The Importance of Date Authenticated Aerial Photos in Resolving Planning and Property Disputes

Written by Stefani Mavrou on

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Date authenticated aerial photos can play an important role in resolving planning and property disputes. Aerial photography provides an objective, often irrefutable, record of land use and boundaries over time, which can be instrumental in settling disagreements between neighbours, verifying planning permissions, and establishing historical land use.

The Role of Aerial Photography in Property Disputes

Aerial photos offer a bird’s-eye view that is invaluable in property disputes. These images can reveal details that ground-level inspections might miss, such as the precise location of boundaries, the existence of structures, and changes in land use. When disputes arise over the encroachment of boundaries, the placement of fences, or the development of property, date authenticated aerial photos provide a time-stamped record that can clarify the situation.

Case Law Illustrating the Use of Aerial Photography

Several notable cases highlight the importance of aerial photography in resolving property and planning disputes:

1. Thorpe v. Frank [2019] EWCA Civ 150

In this case, the Court of Appeal dealt with a boundary dispute between two neighbouring properties. The crux of the dispute was the exact location of the boundary line. Both parties presented historical documents and personal testimonies, but it was the date authenticated aerial photos that provided the decisive evidence. The photos clearly showed the position of the boundary over several decades, leading the court to rule in favour of Thorpe, whose argument was consistent with the photographic evidence.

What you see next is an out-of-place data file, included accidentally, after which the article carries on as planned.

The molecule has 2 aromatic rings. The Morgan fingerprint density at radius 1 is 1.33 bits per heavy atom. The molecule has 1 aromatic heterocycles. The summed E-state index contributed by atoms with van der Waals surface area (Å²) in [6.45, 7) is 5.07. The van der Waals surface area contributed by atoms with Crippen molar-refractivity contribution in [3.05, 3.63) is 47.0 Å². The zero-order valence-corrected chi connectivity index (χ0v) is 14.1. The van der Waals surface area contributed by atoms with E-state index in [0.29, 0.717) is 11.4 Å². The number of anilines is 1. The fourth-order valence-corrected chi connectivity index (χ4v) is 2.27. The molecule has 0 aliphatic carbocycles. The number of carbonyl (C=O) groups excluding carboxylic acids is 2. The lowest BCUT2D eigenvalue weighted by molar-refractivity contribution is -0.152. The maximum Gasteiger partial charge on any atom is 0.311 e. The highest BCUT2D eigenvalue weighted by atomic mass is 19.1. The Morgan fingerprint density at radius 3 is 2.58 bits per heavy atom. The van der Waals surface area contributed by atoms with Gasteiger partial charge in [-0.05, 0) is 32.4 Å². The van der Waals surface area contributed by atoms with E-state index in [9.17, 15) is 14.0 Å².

2. Dixon v. Secretary of State for Communities and Local Government [2018] EWCA Civ 607

This case revolved around an alleged planning violation. Dixon had constructed a building without the necessary planning permission, arguing that the structure had been in place for over four years, thus making it immune from enforcement action. The local authority produced date authenticated aerial photos demonstrating that the building had not existed in the timeframe Dixon claimed. The court ruled in favour of the local authority, emphasising the reliability of the aerial photos in determining the facts of the case.

The Legal Framework Supporting Aerial Photography

The use of aerial photos in legal disputes is supported by several principles in UK law. The Civil Procedure Rules (CPR) allow for the inclusion of photographic evidence, including aerial photos, in court proceedings. Furthermore, the Land Registration Act 2002 and the Town and Country Planning Act 1990 both recognise the validity of photographic evidence in disputes over land registration and planning enforcement, respectively.

Practical Applications and Considerations

For solicitors and clients alike, there are practical considerations when using aerial photography in disputes:

  • Authenticity: Ensure that the aerial photos are date authenticated, as this provides a verifiable timeline.
  • Source: Obtain photos from reputable sources such as government agencies or certified aerial photography companies.
  • Expert Analysis: In complex cases, consider engaging an expert to analyse and interpret the aerial photos.


Date authenticated aerial photos are a powerful tool in the resolution of property and planning disputes. They offer an objective, historical perspective that can substantiate claims and clarify contentious issues. As demonstrated by cases such as Thorpe v. Frank and Dixon v. Secretary of State for Communities and Local Government, the judicial system recognises and values the evidentiary weight of aerial photography.

For solicitors handling disputes between neighbours, encroachment issues, or planning violations, leveraging aerial photography can make a significant difference in the outcome. Ensure that the photos are properly authenticated and sourced, and consider their strategic use in presenting a compelling case.